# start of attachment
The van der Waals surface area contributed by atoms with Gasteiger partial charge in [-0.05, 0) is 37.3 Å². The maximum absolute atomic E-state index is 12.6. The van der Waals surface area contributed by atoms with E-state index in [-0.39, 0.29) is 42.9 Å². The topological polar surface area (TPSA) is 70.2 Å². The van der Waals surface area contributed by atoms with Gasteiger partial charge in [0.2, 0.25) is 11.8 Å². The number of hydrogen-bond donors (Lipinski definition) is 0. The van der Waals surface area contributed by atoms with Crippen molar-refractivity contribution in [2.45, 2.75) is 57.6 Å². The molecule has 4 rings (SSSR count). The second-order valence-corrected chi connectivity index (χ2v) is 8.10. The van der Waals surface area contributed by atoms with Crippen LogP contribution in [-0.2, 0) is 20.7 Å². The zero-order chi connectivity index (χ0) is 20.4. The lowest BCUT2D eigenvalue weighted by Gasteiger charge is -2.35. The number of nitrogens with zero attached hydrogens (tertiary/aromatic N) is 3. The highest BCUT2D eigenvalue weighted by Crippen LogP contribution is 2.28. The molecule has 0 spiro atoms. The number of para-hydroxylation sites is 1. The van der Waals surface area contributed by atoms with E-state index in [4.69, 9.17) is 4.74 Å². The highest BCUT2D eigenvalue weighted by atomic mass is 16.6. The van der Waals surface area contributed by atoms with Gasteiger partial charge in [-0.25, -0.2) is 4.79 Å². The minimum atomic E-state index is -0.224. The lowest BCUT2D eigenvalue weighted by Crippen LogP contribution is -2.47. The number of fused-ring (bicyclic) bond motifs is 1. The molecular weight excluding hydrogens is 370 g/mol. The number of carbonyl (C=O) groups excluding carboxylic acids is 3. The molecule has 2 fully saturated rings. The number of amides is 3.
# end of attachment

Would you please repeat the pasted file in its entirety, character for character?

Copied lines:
The van der Waals surface area contributed by atoms with Gasteiger partial charge in [-0.05, 0) is 37.3 Å². The maximum absolute atomic E-state index is 12.6. The van der Waals surface area contributed by atoms with E-state index in [-0.39, 0.29) is 42.9 Å². The topological polar surface area (TPSA) is 70.2 Å². The van der Waals surface area contributed by atoms with Gasteiger partial charge in [0.2, 0.25) is 11.8 Å². The number of hydrogen-bond donors (Lipinski definition) is 0. The van der Waals surface area contributed by atoms with Crippen molar-refractivity contribution in [2.45, 2.75) is 57.6 Å². The molecule has 4 rings (SSSR count). The second-order valence-corrected chi connectivity index (χ2v) is 8.10. The van der Waals surface area contributed by atoms with Crippen LogP contribution in [-0.2, 0) is 20.7 Å². The zero-order chi connectivity index (χ0) is 20.4. The lowest BCUT2D eigenvalue weighted by Gasteiger charge is -2.35. The number of nitrogens with zero attached hydrogens (tertiary/aromatic N) is 3. The highest BCUT2D eigenvalue weighted by Crippen LogP contribution is 2.28. The molecule has 0 spiro atoms. The number of para-hydroxylation sites is 1. The van der Waals surface area contributed by atoms with E-state index in [4.69, 9.17) is 4.74 Å². The highest BCUT2D eigenvalue weighted by atomic mass is 16.6. The van der Waals surface area contributed by atoms with Gasteiger partial charge in [-0.25, -0.2) is 4.79 Å². The minimum atomic E-state index is -0.224. The lowest BCUT2D eigenvalue weighted by Crippen LogP contribution is -2.47. The number of fused-ring (bicyclic) bond motifs is 1. The molecular weight excluding hydrogens is 370 g/mol. The number of carbonyl (C=O) groups excluding carboxylic acids is 3. The molecule has 2 fully saturated rings. The number of amides is 3.